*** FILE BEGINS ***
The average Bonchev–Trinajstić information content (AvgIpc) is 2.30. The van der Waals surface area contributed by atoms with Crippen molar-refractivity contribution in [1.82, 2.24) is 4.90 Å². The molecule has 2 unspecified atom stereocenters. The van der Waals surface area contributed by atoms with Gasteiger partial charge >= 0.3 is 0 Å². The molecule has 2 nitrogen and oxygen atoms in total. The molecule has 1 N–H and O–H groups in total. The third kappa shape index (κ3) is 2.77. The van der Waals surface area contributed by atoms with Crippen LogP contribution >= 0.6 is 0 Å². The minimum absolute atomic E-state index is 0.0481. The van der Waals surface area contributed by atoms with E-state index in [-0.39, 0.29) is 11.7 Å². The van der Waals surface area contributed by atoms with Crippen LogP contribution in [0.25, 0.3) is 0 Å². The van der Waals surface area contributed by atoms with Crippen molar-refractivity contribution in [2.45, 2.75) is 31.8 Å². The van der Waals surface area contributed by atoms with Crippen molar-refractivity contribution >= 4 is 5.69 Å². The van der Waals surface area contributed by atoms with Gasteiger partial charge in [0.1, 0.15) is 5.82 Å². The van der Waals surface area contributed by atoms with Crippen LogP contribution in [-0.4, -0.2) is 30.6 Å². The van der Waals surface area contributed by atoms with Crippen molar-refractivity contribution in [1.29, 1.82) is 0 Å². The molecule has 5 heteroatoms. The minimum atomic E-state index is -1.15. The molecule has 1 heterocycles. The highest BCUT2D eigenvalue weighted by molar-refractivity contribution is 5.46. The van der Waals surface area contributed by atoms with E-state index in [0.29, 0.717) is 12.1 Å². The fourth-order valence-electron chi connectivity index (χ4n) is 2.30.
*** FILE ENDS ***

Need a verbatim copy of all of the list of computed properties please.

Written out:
The average Bonchev–Trinajstić information content (AvgIpc) is 2.30. The van der Waals surface area contributed by atoms with Crippen molar-refractivity contribution in [1.82, 2.24) is 4.90 Å². The molecule has 2 unspecified atom stereocenters. The van der Waals surface area contributed by atoms with Gasteiger partial charge >= 0.3 is 0 Å². The molecule has 2 nitrogen and oxygen atoms in total. The molecule has 1 N–H and O–H groups in total. The third kappa shape index (κ3) is 2.77. The van der Waals surface area contributed by atoms with Crippen LogP contribution >= 0.6 is 0 Å². The minimum absolute atomic E-state index is 0.0481. The van der Waals surface area contributed by atoms with E-state index in [-0.39, 0.29) is 11.7 Å². The van der Waals surface area contributed by atoms with Crippen LogP contribution in [0.25, 0.3) is 0 Å². The van der Waals surface area contributed by atoms with Crippen molar-refractivity contribution in [2.45, 2.75) is 31.8 Å². The van der Waals surface area contributed by atoms with Crippen molar-refractivity contribution >= 4 is 5.69 Å². The van der Waals surface area contributed by atoms with Gasteiger partial charge in [0.1, 0.15) is 5.82 Å². The van der Waals surface area contributed by atoms with Crippen LogP contribution in [-0.4, -0.2) is 30.6 Å². The van der Waals surface area contributed by atoms with Crippen molar-refractivity contribution in [1.29, 1.82) is 0 Å². The molecule has 5 heteroatoms. The minimum atomic E-state index is -1.15. The molecule has 1 heterocycles. The highest BCUT2D eigenvalue weighted by molar-refractivity contribution is 5.46. The van der Waals surface area contributed by atoms with E-state index in [0.29, 0.717) is 12.1 Å². The fourth-order valence-electron chi connectivity index (χ4n) is 2.30.